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To Right These WrongsThe North Carolina Fund and the Battle to End Poverty and Inequality in 1960s America$
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Robert R. Korstad and James L. Leloudis

Print publication date: 2010

Print ISBN-13: 9780807833797

Published to North Carolina Scholarship Online: July 2014

DOI: 10.5149/9780807895740_korstad

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PRINTED FROM UNIVERSITY OF NORTH CAROLINA PRESS SCHOLARSHIP ONLINE (www.northcarolina.universitypressscholarship.com). (c) Copyright University of North Carolina Press, 2019. All Rights Reserved. An individual user may print out a PDF of a single chapter of a monograph in NCSO for personal use.date: 21 October 2019

Battle Lines

Battle Lines

Chapter:
(p.11) 1 Battle Lines
Source:
To Right These Wrongs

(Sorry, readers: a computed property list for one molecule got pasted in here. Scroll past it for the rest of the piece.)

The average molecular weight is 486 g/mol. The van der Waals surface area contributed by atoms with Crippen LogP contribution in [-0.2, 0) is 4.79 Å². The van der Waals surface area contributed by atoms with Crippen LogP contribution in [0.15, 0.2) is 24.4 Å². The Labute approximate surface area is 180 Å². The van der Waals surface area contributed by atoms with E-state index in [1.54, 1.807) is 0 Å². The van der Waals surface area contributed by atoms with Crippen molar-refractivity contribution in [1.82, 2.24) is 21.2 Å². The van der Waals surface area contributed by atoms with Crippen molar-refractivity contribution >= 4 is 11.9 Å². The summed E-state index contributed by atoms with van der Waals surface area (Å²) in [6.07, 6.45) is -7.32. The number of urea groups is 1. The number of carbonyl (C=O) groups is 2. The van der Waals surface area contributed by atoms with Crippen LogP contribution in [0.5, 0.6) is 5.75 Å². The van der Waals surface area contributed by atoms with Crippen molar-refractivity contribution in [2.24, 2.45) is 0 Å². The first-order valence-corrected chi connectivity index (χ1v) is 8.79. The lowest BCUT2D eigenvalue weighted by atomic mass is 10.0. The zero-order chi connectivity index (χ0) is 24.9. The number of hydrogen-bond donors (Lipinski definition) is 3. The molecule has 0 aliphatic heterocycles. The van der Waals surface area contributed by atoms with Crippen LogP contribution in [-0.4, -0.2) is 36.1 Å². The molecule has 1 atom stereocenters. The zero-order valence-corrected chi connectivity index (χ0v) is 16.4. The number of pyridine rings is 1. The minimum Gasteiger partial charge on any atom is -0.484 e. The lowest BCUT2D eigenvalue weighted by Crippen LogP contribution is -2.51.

Author(s):

Robert R. Korstad

Publisher:
University of North Carolina Press
DOI:10.5149/9780807895740_korstad.5

This chapter describes the poor in North Carolina as the foundation upon which the state's modern social and economic order was built. That structure first took shape during the last quarter of the nineteenth century, as North Carolinians struggled over the organization of wealth and power in the new commercial economy that arose from the death of slavery. Change came about at a frenzied pace. Between 1880 and 1900, the state and private investors financed the construction of more than five thousand miles of new railroad that snaked through the countryside, linking once isolated communities to regional and national webs of trade. On the outskirts of small towns and cities, merchant entrepreneurs built cotton and tobacco factories that turned farmers' crops into profitable commodities, primarily cigarettes, thread, and cloth.

Keywords:   poor, North Carolina, economic order, commercial economy, slavery, private investors

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